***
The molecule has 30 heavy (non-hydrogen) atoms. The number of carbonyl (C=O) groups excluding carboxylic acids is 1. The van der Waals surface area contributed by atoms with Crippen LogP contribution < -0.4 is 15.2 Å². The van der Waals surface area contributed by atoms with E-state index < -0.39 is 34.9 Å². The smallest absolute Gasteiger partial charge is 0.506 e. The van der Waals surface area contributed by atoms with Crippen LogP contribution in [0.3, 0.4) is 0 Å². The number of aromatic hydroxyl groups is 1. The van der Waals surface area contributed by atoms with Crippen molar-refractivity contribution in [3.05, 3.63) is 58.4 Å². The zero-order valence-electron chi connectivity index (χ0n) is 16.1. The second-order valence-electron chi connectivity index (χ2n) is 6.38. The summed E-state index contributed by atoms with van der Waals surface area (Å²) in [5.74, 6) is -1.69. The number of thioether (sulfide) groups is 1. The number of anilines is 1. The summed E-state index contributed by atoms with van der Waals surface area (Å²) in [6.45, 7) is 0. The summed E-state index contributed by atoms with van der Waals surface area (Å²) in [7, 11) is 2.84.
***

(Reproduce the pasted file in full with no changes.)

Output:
The molecule has 30 heavy (non-hydrogen) atoms. The number of carbonyl (C=O) groups excluding carboxylic acids is 1. The van der Waals surface area contributed by atoms with Crippen LogP contribution < -0.4 is 15.2 Å². The van der Waals surface area contributed by atoms with E-state index < -0.39 is 34.9 Å². The smallest absolute Gasteiger partial charge is 0.506 e. The van der Waals surface area contributed by atoms with Crippen LogP contribution in [0.3, 0.4) is 0 Å². The number of aromatic hydroxyl groups is 1. The van der Waals surface area contributed by atoms with Crippen molar-refractivity contribution in [3.05, 3.63) is 58.4 Å². The zero-order valence-electron chi connectivity index (χ0n) is 16.1. The second-order valence-electron chi connectivity index (χ2n) is 6.38. The summed E-state index contributed by atoms with van der Waals surface area (Å²) in [5.74, 6) is -1.69. The number of thioether (sulfide) groups is 1. The number of anilines is 1. The summed E-state index contributed by atoms with van der Waals surface area (Å²) in [6.45, 7) is 0. The summed E-state index contributed by atoms with van der Waals surface area (Å²) in [7, 11) is 2.84.